Diverse interests make creek restoration possible

By Erick Peterson

For the Capital Press

Joint effort on Manashtash Creek in Kittitas County, Wash., meets needs of fish and keeps agriculture whole.

At $2.1 million, the Manashtash Creek Restoration Project is the most expensive work undertaken by the Kittitas County Conservation District.

Still, according to Anna Lael, district manager, this project, which is adding fish screens to local waterways, has great value. It will protect fish from being diverted into irrigation ditches and farmers from potential litigation.

Lael traces the history of the project to 1999, when the Mid-Columbia summer steelhead was listed as threatened under the Endangered Species Act.

“Everyone was really nervous,” Lael said.

Several irrigation diversions along Manashtash Creek did not have fish screens, which would keep the steelhead in the creek. This situation could have led to the fish dying, for which the irrigators could be fined, according to Lael.

Concerned irrigators gathered in meetings of the Farm Bureau and other organizations to discuss the issue, and then went to the conservation district to get help.

“That group got together, talked and agreed on some tenants,” Lael said. “They would get fish screens in, get the passage barriers out and deal with this reach of Manashtash Creek that goes dry every summer — and that agriculture would remain whole.”

They came to an agreement with environmentalists, and they brought their solution to the state Legislature.

“The legislators were so taken aback that they were seeing environmentalists and ranchers wanting the same thing that they were willing to give anything they wanted,” she said.

In 2010, contractors completed the first two of the diversions and fish screens. The next year they completed another fish screen and fish passage, which left them with moving the Hatfield and Reed diversions and decommissioning the old structures. They will also relocate another diversion and decommission that original structure.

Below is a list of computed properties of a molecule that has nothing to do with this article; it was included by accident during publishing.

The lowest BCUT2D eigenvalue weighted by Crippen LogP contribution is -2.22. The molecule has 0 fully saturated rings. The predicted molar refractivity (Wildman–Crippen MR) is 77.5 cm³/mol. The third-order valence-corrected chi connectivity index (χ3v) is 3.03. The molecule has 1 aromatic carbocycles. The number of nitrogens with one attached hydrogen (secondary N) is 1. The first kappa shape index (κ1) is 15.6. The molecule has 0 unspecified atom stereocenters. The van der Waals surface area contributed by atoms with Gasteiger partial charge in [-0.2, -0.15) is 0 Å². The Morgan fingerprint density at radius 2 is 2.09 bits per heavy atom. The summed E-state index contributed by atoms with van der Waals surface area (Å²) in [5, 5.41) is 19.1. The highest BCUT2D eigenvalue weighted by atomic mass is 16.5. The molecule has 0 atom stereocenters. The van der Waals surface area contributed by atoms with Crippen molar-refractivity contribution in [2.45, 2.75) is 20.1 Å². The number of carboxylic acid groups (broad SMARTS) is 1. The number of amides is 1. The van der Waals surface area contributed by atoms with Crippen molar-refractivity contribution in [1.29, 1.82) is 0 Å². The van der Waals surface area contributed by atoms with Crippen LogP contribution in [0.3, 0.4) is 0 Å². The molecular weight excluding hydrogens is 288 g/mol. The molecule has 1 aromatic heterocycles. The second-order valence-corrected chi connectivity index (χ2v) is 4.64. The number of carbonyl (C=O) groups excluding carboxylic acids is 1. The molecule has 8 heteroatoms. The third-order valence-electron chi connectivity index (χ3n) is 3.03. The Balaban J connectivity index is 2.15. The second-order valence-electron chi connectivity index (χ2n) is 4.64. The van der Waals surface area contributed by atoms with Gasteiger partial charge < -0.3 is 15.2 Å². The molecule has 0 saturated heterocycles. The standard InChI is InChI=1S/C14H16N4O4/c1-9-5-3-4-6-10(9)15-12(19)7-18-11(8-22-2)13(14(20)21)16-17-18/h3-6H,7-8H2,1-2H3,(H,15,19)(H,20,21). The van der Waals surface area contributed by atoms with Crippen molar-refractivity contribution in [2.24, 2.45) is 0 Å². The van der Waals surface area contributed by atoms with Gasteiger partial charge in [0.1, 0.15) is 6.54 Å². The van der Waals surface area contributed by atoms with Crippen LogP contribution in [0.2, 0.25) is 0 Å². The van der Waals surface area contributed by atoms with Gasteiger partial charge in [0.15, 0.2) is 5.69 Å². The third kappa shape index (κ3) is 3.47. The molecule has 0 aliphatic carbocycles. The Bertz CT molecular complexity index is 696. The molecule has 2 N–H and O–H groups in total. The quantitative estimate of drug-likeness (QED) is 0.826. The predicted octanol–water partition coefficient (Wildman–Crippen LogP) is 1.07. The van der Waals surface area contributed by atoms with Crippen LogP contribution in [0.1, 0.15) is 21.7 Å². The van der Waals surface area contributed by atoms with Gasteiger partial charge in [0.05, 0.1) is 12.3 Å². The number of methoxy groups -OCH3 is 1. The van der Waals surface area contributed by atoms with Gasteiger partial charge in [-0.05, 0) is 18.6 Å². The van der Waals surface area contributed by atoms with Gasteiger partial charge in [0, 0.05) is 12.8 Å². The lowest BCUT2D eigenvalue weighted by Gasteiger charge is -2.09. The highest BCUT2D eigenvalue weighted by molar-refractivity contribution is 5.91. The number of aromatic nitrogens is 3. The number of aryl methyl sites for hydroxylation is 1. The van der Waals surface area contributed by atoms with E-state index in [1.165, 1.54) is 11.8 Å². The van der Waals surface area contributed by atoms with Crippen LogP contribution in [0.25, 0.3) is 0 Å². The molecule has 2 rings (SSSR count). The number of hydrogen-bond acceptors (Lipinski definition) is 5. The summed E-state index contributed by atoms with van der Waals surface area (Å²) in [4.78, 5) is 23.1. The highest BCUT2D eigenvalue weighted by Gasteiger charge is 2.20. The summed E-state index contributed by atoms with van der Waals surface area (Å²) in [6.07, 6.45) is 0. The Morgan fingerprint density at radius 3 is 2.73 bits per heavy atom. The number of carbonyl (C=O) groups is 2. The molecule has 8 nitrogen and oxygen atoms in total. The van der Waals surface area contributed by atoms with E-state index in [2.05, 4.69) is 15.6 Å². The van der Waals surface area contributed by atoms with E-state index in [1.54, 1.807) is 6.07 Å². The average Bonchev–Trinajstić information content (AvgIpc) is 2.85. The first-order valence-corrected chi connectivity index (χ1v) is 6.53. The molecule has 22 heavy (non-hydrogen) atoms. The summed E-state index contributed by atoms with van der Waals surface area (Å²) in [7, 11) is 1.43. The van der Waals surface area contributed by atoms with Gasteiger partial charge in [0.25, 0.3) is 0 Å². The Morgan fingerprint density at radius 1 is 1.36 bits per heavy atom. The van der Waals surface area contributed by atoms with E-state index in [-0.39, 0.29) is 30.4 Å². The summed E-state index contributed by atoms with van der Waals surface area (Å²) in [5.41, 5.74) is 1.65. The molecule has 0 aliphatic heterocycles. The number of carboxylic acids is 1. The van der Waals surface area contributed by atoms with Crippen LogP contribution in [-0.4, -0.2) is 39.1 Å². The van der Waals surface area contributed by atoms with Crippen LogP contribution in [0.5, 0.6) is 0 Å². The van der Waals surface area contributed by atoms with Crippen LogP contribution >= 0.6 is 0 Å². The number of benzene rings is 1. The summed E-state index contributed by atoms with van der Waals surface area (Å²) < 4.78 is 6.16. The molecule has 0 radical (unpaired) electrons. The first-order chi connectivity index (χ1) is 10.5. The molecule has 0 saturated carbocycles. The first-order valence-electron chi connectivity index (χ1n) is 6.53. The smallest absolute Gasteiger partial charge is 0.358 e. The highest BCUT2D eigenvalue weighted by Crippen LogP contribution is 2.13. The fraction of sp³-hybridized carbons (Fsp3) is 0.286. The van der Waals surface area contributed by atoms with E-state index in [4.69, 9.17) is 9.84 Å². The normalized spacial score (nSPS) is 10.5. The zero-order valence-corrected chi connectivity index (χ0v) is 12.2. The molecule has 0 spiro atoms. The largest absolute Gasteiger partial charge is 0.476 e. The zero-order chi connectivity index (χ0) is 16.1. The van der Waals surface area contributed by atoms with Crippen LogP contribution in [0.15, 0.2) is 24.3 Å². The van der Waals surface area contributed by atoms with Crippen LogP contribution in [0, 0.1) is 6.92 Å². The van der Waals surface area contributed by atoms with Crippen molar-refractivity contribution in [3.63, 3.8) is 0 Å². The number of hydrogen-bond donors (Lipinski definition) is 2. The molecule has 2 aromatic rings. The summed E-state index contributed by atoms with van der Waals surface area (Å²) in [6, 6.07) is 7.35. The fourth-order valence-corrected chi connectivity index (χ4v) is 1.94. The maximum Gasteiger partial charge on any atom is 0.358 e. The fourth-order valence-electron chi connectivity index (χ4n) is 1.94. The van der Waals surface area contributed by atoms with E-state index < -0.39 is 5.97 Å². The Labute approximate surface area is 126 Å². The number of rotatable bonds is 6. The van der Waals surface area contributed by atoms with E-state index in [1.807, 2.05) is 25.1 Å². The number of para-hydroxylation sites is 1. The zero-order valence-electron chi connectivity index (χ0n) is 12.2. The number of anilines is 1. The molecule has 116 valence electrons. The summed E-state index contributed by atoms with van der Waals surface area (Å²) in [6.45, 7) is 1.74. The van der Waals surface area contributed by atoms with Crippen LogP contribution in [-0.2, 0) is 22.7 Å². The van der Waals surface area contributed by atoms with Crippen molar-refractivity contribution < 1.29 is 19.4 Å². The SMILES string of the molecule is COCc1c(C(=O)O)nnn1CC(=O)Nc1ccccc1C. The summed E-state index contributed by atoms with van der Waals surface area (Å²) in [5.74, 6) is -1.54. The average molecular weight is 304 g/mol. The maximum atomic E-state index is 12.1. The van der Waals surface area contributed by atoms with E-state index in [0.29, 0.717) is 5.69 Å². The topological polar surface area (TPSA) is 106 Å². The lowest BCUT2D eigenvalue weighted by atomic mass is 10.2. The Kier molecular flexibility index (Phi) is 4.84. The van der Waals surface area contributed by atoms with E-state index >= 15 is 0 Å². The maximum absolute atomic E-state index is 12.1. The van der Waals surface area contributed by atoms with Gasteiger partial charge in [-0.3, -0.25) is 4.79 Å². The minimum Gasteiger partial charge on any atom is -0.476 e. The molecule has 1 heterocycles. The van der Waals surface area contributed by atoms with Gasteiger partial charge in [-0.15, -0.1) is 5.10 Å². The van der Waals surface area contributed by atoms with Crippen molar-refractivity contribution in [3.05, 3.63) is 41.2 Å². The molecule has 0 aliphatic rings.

Looking forward to the completion of the project this winter, Lael said she was grateful to all of the participants for their efforts.

Dale Dyk, owner of Mountain Spring Farm, is one of the people who have worked on the project. He grows Timothy, Sudan grass and seed wheat for the export market.

He farms on a combination of leased and owned ground, which includes over 800 acres of irrigated land.

He has been working to install these fish screens for almost 14 years, he said.  He served on the Kittitas County Conservation District Board of Supervisors and is a shareholder in the Manastash Water Ditch Association.

He made the first request of the conservation district for help with fish screens on his irrigation diversion. 

“We were trying to get ahead of fish issues,” he said. As such, he served on the Manastash Creek Steering Committee through this project.

He said the project has been interesting, as he worked as an ally of environmental groups, and he credits the conservation district for its efforts.

Though he is satisfied with his involvement and the contributions of other people, he is glad their work is reaching an end.

“It’s been a long process.  I never thought I’d live long enough to see this done,” he said.


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